Cubias ended up working for the Salvadoran government. In the 1970s, she won the chance to visit New York, to learn English. But her life changed, when a fellow student asked her about a massacre that occurred in El Salvador, decades earlier. She had to learn part of her country’s history from a stranger.
"I say 'what are you talking about?' The massacre in El Salvador! They kill 35,000 Indian. He took me by the hand and took me to the library, and I started reading, and I became shocked and crying and sad and frustrated. Even remembering now makes me cry. I say 'this is the government I work for? These are the people ruining the country?' From that day, I decided I'm never going back."
Even if she wanted to go back, Cubias was placed on a death list, making it impossible for her to go safely.
In 1979, Civil War broke out in El Salvador, a war that would last more than 12 years. It was during this time, that most of Cubias’ family was killed. They had wanted to join her in the US and spoke publicly against treatment of the poor. The loss permeated her poetry. Cubias says writing was a way of taking action.
"My poetry from the 80s was all about the war. All about the horrible things they did to people. How my family was killed, my brother, my sister, my stepfather, my brother-in law kidnapped, murdered and tortured by the government," Cubias says.
Cubias says she made El Salvador’s story known wherever she could. She believed she could not sit idly by while people were dying.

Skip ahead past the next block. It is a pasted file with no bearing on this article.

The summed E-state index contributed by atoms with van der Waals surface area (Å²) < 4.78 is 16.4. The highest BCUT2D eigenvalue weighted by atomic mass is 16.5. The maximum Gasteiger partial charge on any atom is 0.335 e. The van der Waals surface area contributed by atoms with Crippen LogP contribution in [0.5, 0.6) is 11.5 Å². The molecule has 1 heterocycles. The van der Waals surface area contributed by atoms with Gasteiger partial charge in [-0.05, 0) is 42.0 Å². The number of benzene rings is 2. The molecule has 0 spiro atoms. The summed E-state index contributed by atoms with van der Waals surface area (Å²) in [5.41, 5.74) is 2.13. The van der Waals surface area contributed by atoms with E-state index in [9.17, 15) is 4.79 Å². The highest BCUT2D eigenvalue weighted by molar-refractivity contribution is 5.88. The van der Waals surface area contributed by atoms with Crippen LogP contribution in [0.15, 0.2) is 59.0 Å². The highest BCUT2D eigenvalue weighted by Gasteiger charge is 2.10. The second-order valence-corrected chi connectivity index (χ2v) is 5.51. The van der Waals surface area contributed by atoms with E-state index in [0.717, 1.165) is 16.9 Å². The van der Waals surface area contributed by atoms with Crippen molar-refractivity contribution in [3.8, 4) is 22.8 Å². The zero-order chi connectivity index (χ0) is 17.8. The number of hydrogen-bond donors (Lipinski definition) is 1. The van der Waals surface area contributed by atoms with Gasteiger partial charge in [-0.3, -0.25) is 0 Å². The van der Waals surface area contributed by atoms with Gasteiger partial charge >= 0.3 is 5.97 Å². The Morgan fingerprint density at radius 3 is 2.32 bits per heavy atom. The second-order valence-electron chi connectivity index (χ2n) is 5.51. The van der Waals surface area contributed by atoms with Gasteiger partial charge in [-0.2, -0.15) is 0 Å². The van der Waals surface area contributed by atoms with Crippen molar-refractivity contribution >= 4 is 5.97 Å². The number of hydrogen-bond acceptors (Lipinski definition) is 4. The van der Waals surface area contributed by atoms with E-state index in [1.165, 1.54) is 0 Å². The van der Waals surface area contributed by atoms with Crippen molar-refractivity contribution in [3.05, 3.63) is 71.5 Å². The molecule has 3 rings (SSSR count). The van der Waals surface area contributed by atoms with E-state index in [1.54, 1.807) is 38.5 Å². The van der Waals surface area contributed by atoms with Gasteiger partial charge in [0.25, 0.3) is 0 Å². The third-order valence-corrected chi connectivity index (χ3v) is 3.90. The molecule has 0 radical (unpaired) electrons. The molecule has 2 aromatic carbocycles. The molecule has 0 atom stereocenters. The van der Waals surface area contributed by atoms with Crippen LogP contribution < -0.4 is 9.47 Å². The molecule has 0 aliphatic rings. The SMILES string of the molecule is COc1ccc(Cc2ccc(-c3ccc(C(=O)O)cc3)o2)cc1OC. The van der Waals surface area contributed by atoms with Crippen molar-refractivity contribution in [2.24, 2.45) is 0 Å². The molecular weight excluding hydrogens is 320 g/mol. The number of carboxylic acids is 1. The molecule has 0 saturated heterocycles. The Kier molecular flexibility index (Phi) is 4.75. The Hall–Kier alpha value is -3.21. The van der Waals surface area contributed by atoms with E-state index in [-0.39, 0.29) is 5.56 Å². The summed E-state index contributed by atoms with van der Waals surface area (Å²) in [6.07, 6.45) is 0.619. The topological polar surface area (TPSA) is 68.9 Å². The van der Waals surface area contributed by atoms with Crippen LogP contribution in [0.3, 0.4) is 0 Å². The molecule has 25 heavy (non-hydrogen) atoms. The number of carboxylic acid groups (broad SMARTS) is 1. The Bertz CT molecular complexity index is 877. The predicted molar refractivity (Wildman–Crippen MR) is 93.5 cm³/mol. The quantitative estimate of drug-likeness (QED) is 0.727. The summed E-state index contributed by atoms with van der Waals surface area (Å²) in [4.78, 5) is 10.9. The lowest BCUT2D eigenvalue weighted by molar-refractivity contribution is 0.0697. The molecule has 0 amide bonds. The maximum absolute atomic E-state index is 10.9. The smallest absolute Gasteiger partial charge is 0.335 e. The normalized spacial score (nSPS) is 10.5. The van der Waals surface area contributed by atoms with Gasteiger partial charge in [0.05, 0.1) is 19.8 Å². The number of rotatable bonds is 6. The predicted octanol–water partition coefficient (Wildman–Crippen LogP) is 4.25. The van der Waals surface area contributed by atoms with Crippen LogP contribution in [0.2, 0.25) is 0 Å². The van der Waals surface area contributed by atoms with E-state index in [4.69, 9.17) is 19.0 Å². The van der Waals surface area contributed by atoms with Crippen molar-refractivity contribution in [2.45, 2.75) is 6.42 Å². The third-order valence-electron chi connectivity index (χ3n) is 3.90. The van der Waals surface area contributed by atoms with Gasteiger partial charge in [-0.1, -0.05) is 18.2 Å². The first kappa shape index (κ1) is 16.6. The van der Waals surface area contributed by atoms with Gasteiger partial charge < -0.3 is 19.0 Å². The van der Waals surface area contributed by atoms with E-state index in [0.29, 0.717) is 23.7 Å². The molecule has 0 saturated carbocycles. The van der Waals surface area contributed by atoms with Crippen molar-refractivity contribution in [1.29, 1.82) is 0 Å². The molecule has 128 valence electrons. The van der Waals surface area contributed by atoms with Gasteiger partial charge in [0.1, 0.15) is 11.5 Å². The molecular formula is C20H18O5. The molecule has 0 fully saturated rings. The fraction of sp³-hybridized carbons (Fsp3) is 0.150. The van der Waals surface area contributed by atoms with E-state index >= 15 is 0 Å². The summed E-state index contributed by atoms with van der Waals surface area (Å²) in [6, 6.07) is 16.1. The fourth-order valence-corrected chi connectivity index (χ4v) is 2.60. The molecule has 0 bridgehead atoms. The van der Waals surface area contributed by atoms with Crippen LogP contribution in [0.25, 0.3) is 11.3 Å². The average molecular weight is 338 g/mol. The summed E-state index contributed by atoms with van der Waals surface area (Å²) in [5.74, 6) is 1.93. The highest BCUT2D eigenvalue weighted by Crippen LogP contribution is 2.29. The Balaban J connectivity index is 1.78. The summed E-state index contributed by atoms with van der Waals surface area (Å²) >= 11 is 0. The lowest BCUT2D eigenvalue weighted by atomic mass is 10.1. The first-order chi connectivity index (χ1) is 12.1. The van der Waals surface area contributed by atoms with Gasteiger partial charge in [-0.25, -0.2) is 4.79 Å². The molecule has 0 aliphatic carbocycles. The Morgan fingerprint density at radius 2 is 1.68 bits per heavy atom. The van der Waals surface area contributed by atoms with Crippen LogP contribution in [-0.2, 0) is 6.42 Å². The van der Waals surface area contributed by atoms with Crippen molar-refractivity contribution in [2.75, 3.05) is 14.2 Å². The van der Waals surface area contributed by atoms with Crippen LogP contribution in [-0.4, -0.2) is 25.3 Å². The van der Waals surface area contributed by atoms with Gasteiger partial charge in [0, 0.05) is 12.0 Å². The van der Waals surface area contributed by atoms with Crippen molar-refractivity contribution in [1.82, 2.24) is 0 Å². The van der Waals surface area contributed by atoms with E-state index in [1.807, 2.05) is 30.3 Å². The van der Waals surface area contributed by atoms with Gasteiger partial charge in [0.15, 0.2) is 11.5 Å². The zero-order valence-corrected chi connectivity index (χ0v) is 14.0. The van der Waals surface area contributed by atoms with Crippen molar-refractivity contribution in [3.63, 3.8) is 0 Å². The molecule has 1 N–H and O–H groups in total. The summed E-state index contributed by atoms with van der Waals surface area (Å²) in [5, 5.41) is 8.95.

"Because I’m not a person who cry-oh! pobre cita-no. I write. And I speak and I do and go and I went," Cubias says.
She managed to bring surviving relatives to the U.S., including her nephews.
These days, Cubias writes a lot about her experiences as an immigrant to the United States. She believes people often misunderstand other’s reasons for coming here.
"We choose to be here to better ourselves and our families. That’s all we want. We didn’t come here to steal jobs, or to rob, or to anything: just to be better human beings. And that’s what I write about," Cubias says.
Cubias hopes her poetry helps dissolve fear and prejudice.
She has also been injecting her bright spirit and sense of humor. In fact, one of her most well-known works is “Why Women Wear High Heels.” You’ll find the poem on a wall at the Wisconsin Convention Center in downtown Milwaukee. Cubias theorizes who invented high heeled shoes for women.
"It was a man who hated his wife, his mother, and his sister because they were mean to him when he was growing up," Cubias says.
She usually ends the reading, by kicking off her shoes.
Despite tragedy and hardship, she says she never worries.
"Life is too short," Cubias says.